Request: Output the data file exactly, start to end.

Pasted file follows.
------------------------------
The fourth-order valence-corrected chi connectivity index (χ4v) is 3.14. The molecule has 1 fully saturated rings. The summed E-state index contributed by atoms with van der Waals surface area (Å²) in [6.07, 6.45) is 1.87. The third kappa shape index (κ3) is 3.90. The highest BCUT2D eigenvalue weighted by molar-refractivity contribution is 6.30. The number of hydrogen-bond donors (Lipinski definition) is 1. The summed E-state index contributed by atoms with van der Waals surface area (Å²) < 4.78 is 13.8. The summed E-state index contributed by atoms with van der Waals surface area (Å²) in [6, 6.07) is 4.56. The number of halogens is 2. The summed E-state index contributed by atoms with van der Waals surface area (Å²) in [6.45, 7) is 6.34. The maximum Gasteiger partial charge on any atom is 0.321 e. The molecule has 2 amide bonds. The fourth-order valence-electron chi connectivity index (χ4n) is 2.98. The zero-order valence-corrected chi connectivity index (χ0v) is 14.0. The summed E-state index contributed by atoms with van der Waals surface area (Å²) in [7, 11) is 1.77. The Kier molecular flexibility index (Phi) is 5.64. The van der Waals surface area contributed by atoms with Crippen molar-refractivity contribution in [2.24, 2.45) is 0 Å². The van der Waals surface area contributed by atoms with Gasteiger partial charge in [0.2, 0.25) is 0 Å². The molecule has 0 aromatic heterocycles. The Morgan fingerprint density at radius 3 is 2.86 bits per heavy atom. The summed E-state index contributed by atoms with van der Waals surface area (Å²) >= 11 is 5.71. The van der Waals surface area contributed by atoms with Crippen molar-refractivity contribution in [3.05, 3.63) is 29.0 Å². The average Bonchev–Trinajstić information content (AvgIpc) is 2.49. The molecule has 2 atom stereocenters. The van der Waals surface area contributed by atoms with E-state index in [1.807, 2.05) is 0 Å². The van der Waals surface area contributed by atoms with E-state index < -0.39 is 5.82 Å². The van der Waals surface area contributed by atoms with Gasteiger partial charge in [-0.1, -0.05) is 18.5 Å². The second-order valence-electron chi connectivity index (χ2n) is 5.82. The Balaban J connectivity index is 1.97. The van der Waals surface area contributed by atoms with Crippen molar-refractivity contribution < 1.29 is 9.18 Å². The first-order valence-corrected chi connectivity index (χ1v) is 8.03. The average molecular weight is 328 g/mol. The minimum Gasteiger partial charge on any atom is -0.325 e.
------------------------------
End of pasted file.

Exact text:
The fourth-order valence-corrected chi connectivity index (χ4v) is 3.14. The molecule has 1 fully saturated rings. The summed E-state index contributed by atoms with van der Waals surface area (Å²) in [6.07, 6.45) is 1.87. The third kappa shape index (κ3) is 3.90. The highest BCUT2D eigenvalue weighted by molar-refractivity contribution is 6.30. The number of hydrogen-bond donors (Lipinski definition) is 1. The summed E-state index contributed by atoms with van der Waals surface area (Å²) < 4.78 is 13.8. The summed E-state index contributed by atoms with van der Waals surface area (Å²) in [6, 6.07) is 4.56. The number of halogens is 2. The summed E-state index contributed by atoms with van der Waals surface area (Å²) in [6.45, 7) is 6.34. The maximum Gasteiger partial charge on any atom is 0.321 e. The molecule has 2 amide bonds. The fourth-order valence-electron chi connectivity index (χ4n) is 2.98. The zero-order valence-corrected chi connectivity index (χ0v) is 14.0. The summed E-state index contributed by atoms with van der Waals surface area (Å²) in [7, 11) is 1.77. The Kier molecular flexibility index (Phi) is 5.64. The van der Waals surface area contributed by atoms with Crippen molar-refractivity contribution in [2.24, 2.45) is 0 Å². The van der Waals surface area contributed by atoms with Gasteiger partial charge in [0.2, 0.25) is 0 Å². The molecule has 0 aromatic heterocycles. The Morgan fingerprint density at radius 3 is 2.86 bits per heavy atom. The summed E-state index contributed by atoms with van der Waals surface area (Å²) >= 11 is 5.71. The van der Waals surface area contributed by atoms with Crippen molar-refractivity contribution in [3.05, 3.63) is 29.0 Å². The average Bonchev–Trinajstić information content (AvgIpc) is 2.49. The molecule has 2 atom stereocenters. The van der Waals surface area contributed by atoms with E-state index in [1.807, 2.05) is 0 Å². The van der Waals surface area contributed by atoms with E-state index < -0.39 is 5.82 Å². The van der Waals surface area contributed by atoms with Gasteiger partial charge in [-0.1, -0.05) is 18.5 Å². The second-order valence-electron chi connectivity index (χ2n) is 5.82. The Balaban J connectivity index is 1.97. The van der Waals surface area contributed by atoms with Crippen molar-refractivity contribution < 1.29 is 9.18 Å². The first-order valence-corrected chi connectivity index (χ1v) is 8.03. The average molecular weight is 328 g/mol. The minimum Gasteiger partial charge on any atom is -0.325 e.